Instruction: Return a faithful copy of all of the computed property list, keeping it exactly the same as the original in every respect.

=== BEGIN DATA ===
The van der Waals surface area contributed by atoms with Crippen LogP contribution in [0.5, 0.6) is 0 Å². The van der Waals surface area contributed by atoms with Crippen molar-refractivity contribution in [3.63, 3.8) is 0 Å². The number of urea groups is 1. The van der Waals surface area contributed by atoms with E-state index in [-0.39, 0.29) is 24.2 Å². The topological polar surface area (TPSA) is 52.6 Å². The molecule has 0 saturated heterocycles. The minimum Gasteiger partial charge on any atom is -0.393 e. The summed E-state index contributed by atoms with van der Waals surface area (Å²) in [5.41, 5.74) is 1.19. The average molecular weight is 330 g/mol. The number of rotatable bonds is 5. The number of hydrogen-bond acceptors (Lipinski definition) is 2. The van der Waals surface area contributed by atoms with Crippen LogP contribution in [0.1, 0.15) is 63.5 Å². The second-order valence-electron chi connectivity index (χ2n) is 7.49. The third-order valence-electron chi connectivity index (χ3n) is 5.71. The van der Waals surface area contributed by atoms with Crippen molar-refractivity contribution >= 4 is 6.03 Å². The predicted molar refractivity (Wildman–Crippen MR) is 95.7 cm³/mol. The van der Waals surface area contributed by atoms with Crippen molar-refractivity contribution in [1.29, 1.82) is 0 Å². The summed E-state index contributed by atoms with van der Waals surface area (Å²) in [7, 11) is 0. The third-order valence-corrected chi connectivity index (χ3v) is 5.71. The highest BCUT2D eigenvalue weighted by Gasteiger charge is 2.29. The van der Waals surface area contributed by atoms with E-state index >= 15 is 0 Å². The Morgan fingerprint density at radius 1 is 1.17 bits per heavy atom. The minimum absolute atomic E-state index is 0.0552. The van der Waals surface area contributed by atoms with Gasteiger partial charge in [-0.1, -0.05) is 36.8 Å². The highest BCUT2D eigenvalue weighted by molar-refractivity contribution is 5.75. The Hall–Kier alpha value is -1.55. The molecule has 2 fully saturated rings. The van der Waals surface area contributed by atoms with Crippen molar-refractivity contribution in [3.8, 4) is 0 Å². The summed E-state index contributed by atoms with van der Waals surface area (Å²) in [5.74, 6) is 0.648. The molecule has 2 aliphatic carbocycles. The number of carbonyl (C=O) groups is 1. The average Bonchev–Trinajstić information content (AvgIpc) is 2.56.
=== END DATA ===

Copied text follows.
The van der Waals surface area contributed by atoms with Crippen LogP contribution in [0.5, 0.6) is 0 Å². The van der Waals surface area contributed by atoms with Crippen molar-refractivity contribution in [3.63, 3.8) is 0 Å². The number of urea groups is 1. The van der Waals surface area contributed by atoms with E-state index in [-0.39, 0.29) is 24.2 Å². The topological polar surface area (TPSA) is 52.6 Å². The molecule has 0 saturated heterocycles. The minimum Gasteiger partial charge on any atom is -0.393 e. The summed E-state index contributed by atoms with van der Waals surface area (Å²) in [5.41, 5.74) is 1.19. The average molecular weight is 330 g/mol. The number of rotatable bonds is 5. The number of hydrogen-bond acceptors (Lipinski definition) is 2. The van der Waals surface area contributed by atoms with Crippen LogP contribution in [0.1, 0.15) is 63.5 Å². The second-order valence-electron chi connectivity index (χ2n) is 7.49. The third-order valence-electron chi connectivity index (χ3n) is 5.71. The van der Waals surface area contributed by atoms with Crippen molar-refractivity contribution >= 4 is 6.03 Å². The predicted molar refractivity (Wildman–Crippen MR) is 95.7 cm³/mol. The van der Waals surface area contributed by atoms with Crippen molar-refractivity contribution in [1.29, 1.82) is 0 Å². The summed E-state index contributed by atoms with van der Waals surface area (Å²) in [7, 11) is 0. The third-order valence-corrected chi connectivity index (χ3v) is 5.71. The highest BCUT2D eigenvalue weighted by Gasteiger charge is 2.29. The van der Waals surface area contributed by atoms with E-state index >= 15 is 0 Å². The Morgan fingerprint density at radius 1 is 1.17 bits per heavy atom. The minimum absolute atomic E-state index is 0.0552. The van der Waals surface area contributed by atoms with Gasteiger partial charge in [-0.1, -0.05) is 36.8 Å². The highest BCUT2D eigenvalue weighted by molar-refractivity contribution is 5.75. The Hall–Kier alpha value is -1.55. The molecule has 2 fully saturated rings. The van der Waals surface area contributed by atoms with Crippen molar-refractivity contribution in [3.8, 4) is 0 Å². The summed E-state index contributed by atoms with van der Waals surface area (Å²) in [5.74, 6) is 0.648. The molecule has 2 aliphatic carbocycles. The number of carbonyl (C=O) groups is 1. The average Bonchev–Trinajstić information content (AvgIpc) is 2.56.